Precarious Bodies, Precarious Institutions
Complicating Care (4/13)

Precarious Bodies, Precarious Institutions

After co-creating a radio project that privileged rest, gossip, and informal knowledge production, Elaine W. Ho writes about the interplay between institutional care and her own body from the vantage point of her hospital bed in Hong Kong.

Gossip, sleepovers, and care: a precursor to Elaine W. Ho’s “Precarious Bodies, Precarious Institutions”

Introduction by Anna Bowen

Imagine that you are in a nest made of bedsheets strung up with rope from your ceiling above an island built of a thousand caressing pillows. Situate your body in that space. Yes, it is dark but there is a string of miniature disco balls which sparkle in our eyes, keeping us cozy and smiling together as we move, warm and intimate.

Radio Slumber Séance 1
Baby-testing versions of the Radio Slumber door cosy. Image by 李筱天 Li Xiaotian.

Can I have a sleepover? Has been a familiar refrain over the last few years from my eight-year-old daughter and her friends, the tenderness of sleeping beside each other in pajamas, otherwise only seen in the private space of the home, embodying a profound desire for closeness made urgent by the separation experienced through lockdown. In Canada, the public health guidelines about gatherings of friends, or preparing and sharing food together, have come second to the economy and what it needs to survive through the pandemic. News about opening restaurants, bars, hair salons, and gyms has taken priority over community potlucks, gatherings—and slumber parties.

Radio Slumber—a series of radio pieces, or séances, and an online “grimoire” by Hong-Kong-based Elaine W. Ho and Rotterdam-based Amy Suo Wu —is the outcome of an in-person residency that was part sleepover, part social-practice art, part “diasporadic” coven, and part study group.  In a warm space open for rest and gossip, the time was shared by a group of female artists and academics from the Asian diaspora in what they dub pwsssrfs—naturally, “potluck workshops + secret societies + spa retreats + fests of slumber”—and took place at Motel Spatie in Arnhem, Netherlands, during the winter of 2020.  

Radio Slumber brings back into focus the way that “sharing informal knowledges within female friendships [is or can be] a political act of solidarity within a patriarchal model that seeks to disrupt its existence.”[i] The producers open up a space for gossip, wondering whether it might exist as a “noninstitutional informal space of knowledge production”[ii] and whether presenting that knowledge publicly undermines something of the intimacy of how it was produced.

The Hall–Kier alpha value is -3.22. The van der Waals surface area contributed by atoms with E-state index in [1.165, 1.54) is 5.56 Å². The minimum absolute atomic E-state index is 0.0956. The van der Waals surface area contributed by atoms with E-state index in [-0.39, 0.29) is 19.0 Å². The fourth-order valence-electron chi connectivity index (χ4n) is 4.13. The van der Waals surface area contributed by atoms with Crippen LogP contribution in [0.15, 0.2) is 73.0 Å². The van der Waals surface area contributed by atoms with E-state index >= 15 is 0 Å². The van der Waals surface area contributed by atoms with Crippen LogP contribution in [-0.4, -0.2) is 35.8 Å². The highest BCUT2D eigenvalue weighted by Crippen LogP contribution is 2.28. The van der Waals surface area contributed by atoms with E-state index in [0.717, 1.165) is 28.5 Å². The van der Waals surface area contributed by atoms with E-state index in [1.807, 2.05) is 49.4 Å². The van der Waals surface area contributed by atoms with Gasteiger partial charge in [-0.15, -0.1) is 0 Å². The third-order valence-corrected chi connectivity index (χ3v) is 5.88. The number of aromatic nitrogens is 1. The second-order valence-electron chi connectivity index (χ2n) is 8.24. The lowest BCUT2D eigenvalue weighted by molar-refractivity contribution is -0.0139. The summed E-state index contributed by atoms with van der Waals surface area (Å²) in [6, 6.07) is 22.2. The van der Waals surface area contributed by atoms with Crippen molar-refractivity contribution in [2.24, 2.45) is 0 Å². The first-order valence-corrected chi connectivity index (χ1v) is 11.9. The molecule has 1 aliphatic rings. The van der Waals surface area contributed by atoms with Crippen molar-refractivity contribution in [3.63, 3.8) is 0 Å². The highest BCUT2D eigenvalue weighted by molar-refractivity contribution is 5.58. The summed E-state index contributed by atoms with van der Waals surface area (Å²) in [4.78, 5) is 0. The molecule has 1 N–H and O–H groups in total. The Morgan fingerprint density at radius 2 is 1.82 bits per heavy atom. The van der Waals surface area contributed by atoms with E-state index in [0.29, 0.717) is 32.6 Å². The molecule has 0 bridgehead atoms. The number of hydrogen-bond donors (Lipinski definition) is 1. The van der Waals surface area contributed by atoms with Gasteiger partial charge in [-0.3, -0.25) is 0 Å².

Radio Slumber shies away from productivity and performance, instead engaging in mutual vulnerability, whispered linkages, a “bond of care and friendship as methodology.”  They explain, “We attempted to put what was urgent into practice: the act of care, friendship, rest, and solidarity. We tried to embody these gestures and take the practice of care seriously, slow down and resist the capitalist guilt of productivity.”

The group engages Silvia Federici’s proposal that it is in part words “frequently used to define and degrade women” which serve to operationalize and reproduce gender oppression, with history of gossip being an “emblematic” example.  Federici explains that alongside the execution of so-called witches, gossip became a term that instead of representing close female friendship “turned into one signifying idle, backbiting talk, that is, talk potentially sowing discord, the opposite of the solidarity that female friendship implies and generates.”[iii]

Excerpt from Radio Slumber Séance 1: featuring Mai Ling Kocht 2 — Eating as Pleasure and Protest
by the collective Mai Ling (listen to the full piece at

This, the fourth piece in the Complicating Care series, is written by Elaine W. Ho, one of the self-proclaimed “mama-sans” of Radio Slumber. In her article, “Precarious Bodies, Precarious Institutions,” Ho reflects on a different space of embodiedness and intimacy, in this case an unintended and clinical dystopian sleepover, a forced pause from productivity, in a recent hospital stay that found her dependent on the medical system.  In contrast to the closeness and intimacy of Radio Slumber, Ho wonders “how governments both care for and control their citizens” through this type of institution, invoking literary theorist Lauren Berlant’s work on “austerity, precarity, and awkwardness.” Ho considers how art can ride the space between institutions and the intimacy of bodies, “as something that gives care to, as well as challenges, those roles.” 

[i] Federici, Silvia. Excerpt of Witches, Witch-Hunting, and Women published on

[ii] Séance 2—1:07, from notes taken by a participant of the pwsssrfs

[iii] Federici, Silvia.

Precarious Bodies, Precarious Institutions

by Elaine W. Ho